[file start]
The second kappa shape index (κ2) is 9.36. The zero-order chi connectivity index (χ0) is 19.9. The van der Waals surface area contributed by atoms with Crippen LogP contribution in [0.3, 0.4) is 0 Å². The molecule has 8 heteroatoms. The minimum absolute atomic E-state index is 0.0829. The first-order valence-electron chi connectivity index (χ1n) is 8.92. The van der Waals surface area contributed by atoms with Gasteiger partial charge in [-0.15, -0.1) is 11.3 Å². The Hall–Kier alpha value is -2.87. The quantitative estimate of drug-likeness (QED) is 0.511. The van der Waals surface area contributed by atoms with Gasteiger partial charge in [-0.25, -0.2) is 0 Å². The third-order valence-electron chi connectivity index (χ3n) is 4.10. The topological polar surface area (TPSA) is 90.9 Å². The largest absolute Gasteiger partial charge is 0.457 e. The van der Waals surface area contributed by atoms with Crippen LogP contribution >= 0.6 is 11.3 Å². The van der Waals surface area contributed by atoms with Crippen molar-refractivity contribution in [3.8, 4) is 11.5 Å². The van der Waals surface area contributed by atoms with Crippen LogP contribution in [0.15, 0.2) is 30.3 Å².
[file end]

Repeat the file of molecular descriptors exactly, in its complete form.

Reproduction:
The second kappa shape index (κ2) is 9.36. The zero-order chi connectivity index (χ0) is 19.9. The van der Waals surface area contributed by atoms with Crippen LogP contribution in [0.3, 0.4) is 0 Å². The molecule has 8 heteroatoms. The minimum absolute atomic E-state index is 0.0829. The first-order valence-electron chi connectivity index (χ1n) is 8.92. The van der Waals surface area contributed by atoms with Gasteiger partial charge in [-0.15, -0.1) is 11.3 Å². The Hall–Kier alpha value is -2.87. The quantitative estimate of drug-likeness (QED) is 0.511. The van der Waals surface area contributed by atoms with Gasteiger partial charge in [-0.25, -0.2) is 0 Å². The third-order valence-electron chi connectivity index (χ3n) is 4.10. The topological polar surface area (TPSA) is 90.9 Å². The largest absolute Gasteiger partial charge is 0.457 e. The van der Waals surface area contributed by atoms with Crippen LogP contribution >= 0.6 is 11.3 Å². The van der Waals surface area contributed by atoms with Crippen molar-refractivity contribution in [3.8, 4) is 11.5 Å². The van der Waals surface area contributed by atoms with Crippen LogP contribution in [0.15, 0.2) is 30.3 Å².